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Doomsday cult leader sentenced for rape of a child

The fifth district court takes Samuel Shaffer's guilty plea to felony rape of a child and felony child abuse at court in Cedar City, Wednesday, February 20, 2018. (James Dobson, The Spectrum via AP, Pool, File)

IRON COUNTY – The man who calls himself the prophet of The Knights of the Crystal Blade learns how long his prison sentence will be.  Samuel Shaffer will serve at least 25 years for sexual abuse of a child and child abuse, with both of his sentences running consecutively.

Inside the courtroom, Samuel Shaffer spoke about “mitigating circumstances,” during his sentencing.  He told the judge he took responsibility for the sexual contact with the girls.

Shaffer said, “I don’t know if this is in my best interest to say, but it did start as a religious thing. But I do accept culpability to the fact that I should have waited longer to initiate more intimate aspects of the relationship.”

The victims’ grandfather, Steve Soble, says he didn’t give Shaffer’s defense any weight.

“He used religion to find a way to justify his pedophilia,” Soble says.

Sobel says the victims are recovering as well as they can, and the sentence is a good step in their getting closure.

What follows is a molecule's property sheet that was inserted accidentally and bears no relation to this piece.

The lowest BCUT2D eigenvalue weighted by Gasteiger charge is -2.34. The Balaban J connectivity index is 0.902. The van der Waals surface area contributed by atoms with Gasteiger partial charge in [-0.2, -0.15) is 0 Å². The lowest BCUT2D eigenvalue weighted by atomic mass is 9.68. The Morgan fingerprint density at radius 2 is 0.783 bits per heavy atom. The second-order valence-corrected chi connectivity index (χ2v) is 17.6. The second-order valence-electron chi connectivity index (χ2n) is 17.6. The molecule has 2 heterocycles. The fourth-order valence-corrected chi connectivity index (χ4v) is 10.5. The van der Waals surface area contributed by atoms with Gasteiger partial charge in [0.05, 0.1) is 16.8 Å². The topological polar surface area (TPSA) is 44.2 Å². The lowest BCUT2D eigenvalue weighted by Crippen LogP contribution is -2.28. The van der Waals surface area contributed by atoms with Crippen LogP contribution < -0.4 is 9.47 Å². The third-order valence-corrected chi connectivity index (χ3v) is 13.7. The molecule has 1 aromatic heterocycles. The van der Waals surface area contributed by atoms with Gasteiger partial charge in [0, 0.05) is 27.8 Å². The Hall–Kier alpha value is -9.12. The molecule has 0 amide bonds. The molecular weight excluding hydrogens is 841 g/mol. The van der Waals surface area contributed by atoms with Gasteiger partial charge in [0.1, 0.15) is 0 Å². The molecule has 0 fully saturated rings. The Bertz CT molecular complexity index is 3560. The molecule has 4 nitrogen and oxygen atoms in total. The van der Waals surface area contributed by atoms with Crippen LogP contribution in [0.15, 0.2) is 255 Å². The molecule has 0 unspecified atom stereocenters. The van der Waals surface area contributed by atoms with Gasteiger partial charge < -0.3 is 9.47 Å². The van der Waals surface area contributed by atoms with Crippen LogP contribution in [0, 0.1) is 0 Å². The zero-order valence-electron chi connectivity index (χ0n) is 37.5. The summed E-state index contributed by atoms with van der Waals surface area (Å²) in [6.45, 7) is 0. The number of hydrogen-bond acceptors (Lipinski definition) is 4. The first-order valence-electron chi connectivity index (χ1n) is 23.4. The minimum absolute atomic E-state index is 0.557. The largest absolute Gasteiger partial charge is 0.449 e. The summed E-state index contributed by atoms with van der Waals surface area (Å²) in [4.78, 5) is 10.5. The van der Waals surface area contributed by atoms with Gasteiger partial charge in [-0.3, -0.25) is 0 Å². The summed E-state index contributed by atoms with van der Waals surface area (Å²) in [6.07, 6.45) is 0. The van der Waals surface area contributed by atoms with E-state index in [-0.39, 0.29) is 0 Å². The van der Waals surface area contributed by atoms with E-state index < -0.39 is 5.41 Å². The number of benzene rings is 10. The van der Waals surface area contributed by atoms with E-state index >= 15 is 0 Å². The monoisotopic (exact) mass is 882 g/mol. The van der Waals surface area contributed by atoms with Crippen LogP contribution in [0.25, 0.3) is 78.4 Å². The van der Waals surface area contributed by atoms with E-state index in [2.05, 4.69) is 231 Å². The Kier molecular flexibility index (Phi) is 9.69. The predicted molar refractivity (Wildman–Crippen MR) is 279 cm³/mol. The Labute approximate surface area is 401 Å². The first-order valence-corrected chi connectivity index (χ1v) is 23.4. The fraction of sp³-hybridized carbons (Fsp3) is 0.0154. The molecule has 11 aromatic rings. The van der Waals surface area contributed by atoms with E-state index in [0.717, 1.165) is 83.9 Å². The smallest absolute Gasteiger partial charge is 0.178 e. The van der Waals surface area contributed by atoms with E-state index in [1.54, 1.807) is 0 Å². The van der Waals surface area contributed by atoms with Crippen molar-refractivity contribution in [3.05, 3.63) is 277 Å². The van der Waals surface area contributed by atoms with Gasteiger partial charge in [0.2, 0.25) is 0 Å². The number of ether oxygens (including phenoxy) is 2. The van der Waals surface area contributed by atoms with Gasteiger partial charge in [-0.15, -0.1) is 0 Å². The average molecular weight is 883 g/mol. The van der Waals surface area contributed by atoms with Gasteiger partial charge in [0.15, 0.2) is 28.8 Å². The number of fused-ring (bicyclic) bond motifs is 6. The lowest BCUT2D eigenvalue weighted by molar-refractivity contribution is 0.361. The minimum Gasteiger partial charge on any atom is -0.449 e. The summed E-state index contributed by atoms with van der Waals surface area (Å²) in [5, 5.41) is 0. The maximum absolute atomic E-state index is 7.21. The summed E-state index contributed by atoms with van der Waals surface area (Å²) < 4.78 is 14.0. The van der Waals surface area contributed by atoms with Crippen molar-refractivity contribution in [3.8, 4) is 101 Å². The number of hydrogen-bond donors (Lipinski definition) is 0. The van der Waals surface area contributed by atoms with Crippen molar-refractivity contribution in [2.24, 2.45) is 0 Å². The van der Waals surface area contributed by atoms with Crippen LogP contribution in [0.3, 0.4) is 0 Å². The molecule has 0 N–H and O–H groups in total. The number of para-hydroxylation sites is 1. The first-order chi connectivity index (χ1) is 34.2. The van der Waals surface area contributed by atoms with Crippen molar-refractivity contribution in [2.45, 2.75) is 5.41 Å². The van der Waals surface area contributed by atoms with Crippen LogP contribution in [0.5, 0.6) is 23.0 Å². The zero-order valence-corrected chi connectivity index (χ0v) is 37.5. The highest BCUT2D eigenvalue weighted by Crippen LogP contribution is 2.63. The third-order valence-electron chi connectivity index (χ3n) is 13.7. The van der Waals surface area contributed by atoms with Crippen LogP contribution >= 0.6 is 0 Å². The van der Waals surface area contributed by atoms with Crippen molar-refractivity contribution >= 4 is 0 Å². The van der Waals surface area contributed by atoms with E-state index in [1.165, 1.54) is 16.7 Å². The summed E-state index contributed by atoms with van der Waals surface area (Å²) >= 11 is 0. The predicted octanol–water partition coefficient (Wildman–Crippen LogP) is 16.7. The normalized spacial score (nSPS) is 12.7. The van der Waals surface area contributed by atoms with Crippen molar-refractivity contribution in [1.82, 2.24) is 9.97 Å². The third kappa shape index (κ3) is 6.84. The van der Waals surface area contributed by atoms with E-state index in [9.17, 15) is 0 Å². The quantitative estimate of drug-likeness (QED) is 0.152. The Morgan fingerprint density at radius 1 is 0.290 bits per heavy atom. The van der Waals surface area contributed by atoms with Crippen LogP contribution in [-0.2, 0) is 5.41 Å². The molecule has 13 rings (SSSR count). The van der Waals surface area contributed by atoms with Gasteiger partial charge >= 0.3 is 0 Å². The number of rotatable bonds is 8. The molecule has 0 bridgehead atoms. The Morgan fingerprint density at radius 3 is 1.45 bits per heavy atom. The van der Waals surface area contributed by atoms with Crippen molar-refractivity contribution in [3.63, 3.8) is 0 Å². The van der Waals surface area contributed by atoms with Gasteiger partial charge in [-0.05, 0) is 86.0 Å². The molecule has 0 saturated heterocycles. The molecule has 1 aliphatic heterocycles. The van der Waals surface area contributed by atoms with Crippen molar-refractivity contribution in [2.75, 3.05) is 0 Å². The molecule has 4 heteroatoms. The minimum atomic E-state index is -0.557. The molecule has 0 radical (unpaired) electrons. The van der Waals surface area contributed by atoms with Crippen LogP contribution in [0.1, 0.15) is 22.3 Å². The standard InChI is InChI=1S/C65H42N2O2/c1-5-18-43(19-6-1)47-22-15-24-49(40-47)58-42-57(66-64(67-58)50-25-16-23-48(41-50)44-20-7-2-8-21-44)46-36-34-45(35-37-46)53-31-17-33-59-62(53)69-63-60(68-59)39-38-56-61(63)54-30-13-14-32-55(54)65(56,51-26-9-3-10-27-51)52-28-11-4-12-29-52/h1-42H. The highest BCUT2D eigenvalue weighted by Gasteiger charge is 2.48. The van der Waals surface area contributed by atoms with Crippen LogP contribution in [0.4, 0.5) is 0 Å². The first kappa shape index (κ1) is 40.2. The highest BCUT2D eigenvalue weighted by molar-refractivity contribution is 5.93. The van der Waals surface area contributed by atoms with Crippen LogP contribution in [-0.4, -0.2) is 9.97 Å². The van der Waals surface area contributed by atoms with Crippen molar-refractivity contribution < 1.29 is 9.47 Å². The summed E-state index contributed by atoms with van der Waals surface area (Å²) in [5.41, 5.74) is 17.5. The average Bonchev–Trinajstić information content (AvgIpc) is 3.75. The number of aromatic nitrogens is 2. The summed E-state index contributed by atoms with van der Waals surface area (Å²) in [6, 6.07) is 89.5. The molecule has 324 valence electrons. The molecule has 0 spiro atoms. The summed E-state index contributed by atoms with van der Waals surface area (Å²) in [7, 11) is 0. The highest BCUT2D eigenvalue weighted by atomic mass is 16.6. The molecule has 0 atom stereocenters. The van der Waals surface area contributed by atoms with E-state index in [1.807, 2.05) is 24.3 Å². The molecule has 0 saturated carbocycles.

“They’re holding up.  They have good days and bad days.  They’re in therapy and they’re really trying hard to do well, and we’re trying to do everything we can to give them a wonderful and happy life,” Soble says.

Before handing down the maximum penalties for rape of a child and child abuse, Judge Matthew Bell informed Shaffer he wasn’t being sentenced for his religious beliefs, but for “criminal conduct which is highly disturbing.”  Iron County Attorney Scott Garrett says Shaffer’s comments showed how troubling his beliefs are.

“Just his ideas and thought about what healthy relationships are and aren’t, I think, are concerning,” Garrett says.

Garrets says not only did Shaffer abuse the children, but, he could have killed them by making them hide in water barrels in cold temperatures.  So, he says getting the maximum sentences served consecutively was the best outcome the state could ask for.

“The conditions exposed them to the potential of death, no question. That’s why we charged him with child abuse with serious bodily injury, a second degree felony, and he was convicted of that,” Garrett says.